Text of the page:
Published by Lawrence R. Velvel

Blogging Lessons Learned from a Curmudgeon Turned Blawger

Mark Herrman, author of The Curmudgeon’s Guide to Practicing Law, wrote a piece in The National Law Journal: Blogging Lessons Learned. It turns out he is also co-author of the Drug and Device Law Blog.

Here are his four lessons from legal blogging and my thoughts.

1. “Blogging about substantive legal issues is hard.” A blogger must regularly post fresh content about interesting issues. There is not always interesting legal content on the subject of your legal blog. Often times I will read a case that sounds interesting for my Real Estate Space blog, only to find out the case lacks much meaning.

2. “Blogging is personally satisfying.” Every blog post is a snapshot of an idea that I can easily retrieve. Even if nobody reads the blog post except me, I have created a resource for me. Of course it is great to see others referring to your article. [You like me. You really, really like me.] Even better is getting comments and criticism to help craft and fine tune my thinking.

3. “Law firms, like law schools, are clueless about how to value blogs.” Most law firms are not sure whether to encourage lawyers to write blogs or to forbid them? Should they sponsor blogs (to claim credit) or disavow them (to avoid risk)?

4. “Blogging pays off. It pays off in part by being a self-fulfilling prophecy.” Whether or not you know anything about the topics you cover in your blog, you appear to be an expert in that field. You can hold yourself out there as an expert. But unless people hear what you have to say (or read what you have written), they are not going to buy into your expertise. Also by blogging, I force myself to think about my subject for at least a few minutes a day. Blogging forces me step out of my workflow and “think” rather than just “do.”

Why Every Client Should Want an Attorney Who Blawgs

Teri G. Rasmussen of the Ohio Practical Business Law Counsel has a great post on Why Every Client Should Want an Attorney Who Blawgs.

Teri point out that her blawg gets twice as many hits as the website for her 30 person law firm.

Teri’s reasons why lawyers should blog:

  1. Knowledge Entreprenuer.
  2. Communication 101.
  3. Authenticity and “Real Voice”.
  4. Quality and Competence.
  5. Commitment to “the Law” Made Practical.

Thanks to Kevin O’Keefe of Real Lawyers Have Blogs for pointing this one out.

Cross-posted from my KM Space blog on law firm knowledge management

Why Blog? – Why Every Client Should Want an Attorney Who Blawgs

Teri G. Rasmussen of the Ohio Practical Business Law Counsel has a great post on Why Every Client Should Want an Attorney Who Blawgs.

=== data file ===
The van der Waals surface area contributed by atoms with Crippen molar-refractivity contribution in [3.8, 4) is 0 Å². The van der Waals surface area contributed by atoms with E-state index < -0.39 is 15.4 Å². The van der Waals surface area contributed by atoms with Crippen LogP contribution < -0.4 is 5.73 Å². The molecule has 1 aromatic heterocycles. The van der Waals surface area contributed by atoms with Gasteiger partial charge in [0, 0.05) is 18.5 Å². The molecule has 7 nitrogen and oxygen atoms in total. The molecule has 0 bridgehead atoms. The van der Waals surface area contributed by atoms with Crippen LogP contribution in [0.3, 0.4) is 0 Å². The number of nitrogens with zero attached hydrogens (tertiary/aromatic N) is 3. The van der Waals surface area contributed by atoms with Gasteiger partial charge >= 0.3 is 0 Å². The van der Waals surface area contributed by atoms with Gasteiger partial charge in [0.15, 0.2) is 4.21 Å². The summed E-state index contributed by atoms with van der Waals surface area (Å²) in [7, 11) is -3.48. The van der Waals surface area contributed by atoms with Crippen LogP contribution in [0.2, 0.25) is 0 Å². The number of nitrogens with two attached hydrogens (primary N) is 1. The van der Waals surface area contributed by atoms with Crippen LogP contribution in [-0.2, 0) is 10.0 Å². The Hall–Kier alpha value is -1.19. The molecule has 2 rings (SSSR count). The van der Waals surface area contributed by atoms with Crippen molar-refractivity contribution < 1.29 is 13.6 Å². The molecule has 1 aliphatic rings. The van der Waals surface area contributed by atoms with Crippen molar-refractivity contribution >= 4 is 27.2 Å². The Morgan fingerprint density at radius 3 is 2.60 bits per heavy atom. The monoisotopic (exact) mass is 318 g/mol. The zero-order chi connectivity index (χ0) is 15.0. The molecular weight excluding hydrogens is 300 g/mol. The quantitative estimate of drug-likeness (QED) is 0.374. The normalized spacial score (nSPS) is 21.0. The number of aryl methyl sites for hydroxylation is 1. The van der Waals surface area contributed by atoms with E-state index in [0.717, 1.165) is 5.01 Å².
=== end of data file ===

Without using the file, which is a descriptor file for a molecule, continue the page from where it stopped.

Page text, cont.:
Teri point out that her blawg gets twice as many hits as the website for her 30 person law firm.

This blog only generates about 15% as many site visits as my firm’s website. Of course my firm does have 850+ lawyers, dozens of marketing professionals and a professionally designed website. I just have me. Considering the resources on each side of the equation, I think my numbers are staggeringly high.

Teri’s reasons why lawyers should blog:

  1. Knowledge Entreprenuer.
  2. Communication 101.
  3. Authenticity and “Real Voice”.
  4. Quality and Competence.
  5. Commitment to “the Law” Made Practical.

Thanks to Kevin O’Keefe of Real Lawyers Have Blogs for pointing this one out.


It is award season. After Dennis Kennedy honored me with a Blawggie, our friends up North handed me a CLawBie. Steve Matthews put together the Canadian law blog awards.

Jason Eiseman and I are co-winners of the “Friends of the North Award” for reading, commenting and linking to Canadian law blogs.

Toronto has a great law firm knowledge management community that I have enjoyed meeting with in person. I equally enjoy reading what they have to say on their blogs.

Blawggies Award

Dennis Kennedy put up his annual tradition of The 2007 Blawggies: Dennis Kennedy’s Best Law-related Blogging Awards.

KM Space got the award for best new Best New Law-related Blog.

Really, it was an honor just to be nominated. But, I put together a short acceptance speech. I wanted to thank my wife for putting up with me and my children for still thinking I am cool. I want to thank Trudy Ernst, the Director of Knowledge Management, for encouraging me to keep it going. I want to thank the Marketing Department for not stopping me from blogging. I want to thank David Hobbie, of Caselines, for listening to my ramblings about blogging.

(The orchestra begins playing.)

I want to thank Dennis Kennedy and Kevin O’Keefe for their insight into blogging and lawyers in social media. I want to thank . . .

(And we go to commercial.)

Law Firm Blog Policy – Points to Consider

Kevin O’Keefe of LexBlog Blog put together a great of list of points to consider as part of a law firm blog policy: Law firm blog policy : Points to consider.

With “blawgs” the big issue to consider is the ethical limitations imposed on lawyer expression. Most states have vague policies on blogs, whether they constitute advertising and the implications of getting unsolicited information from clients and parties adverse to your clients.

Kevin is a great evangelist for lawyers blogging. I drank his Kool-Aid and created my own legal blog: Real Estate Space [].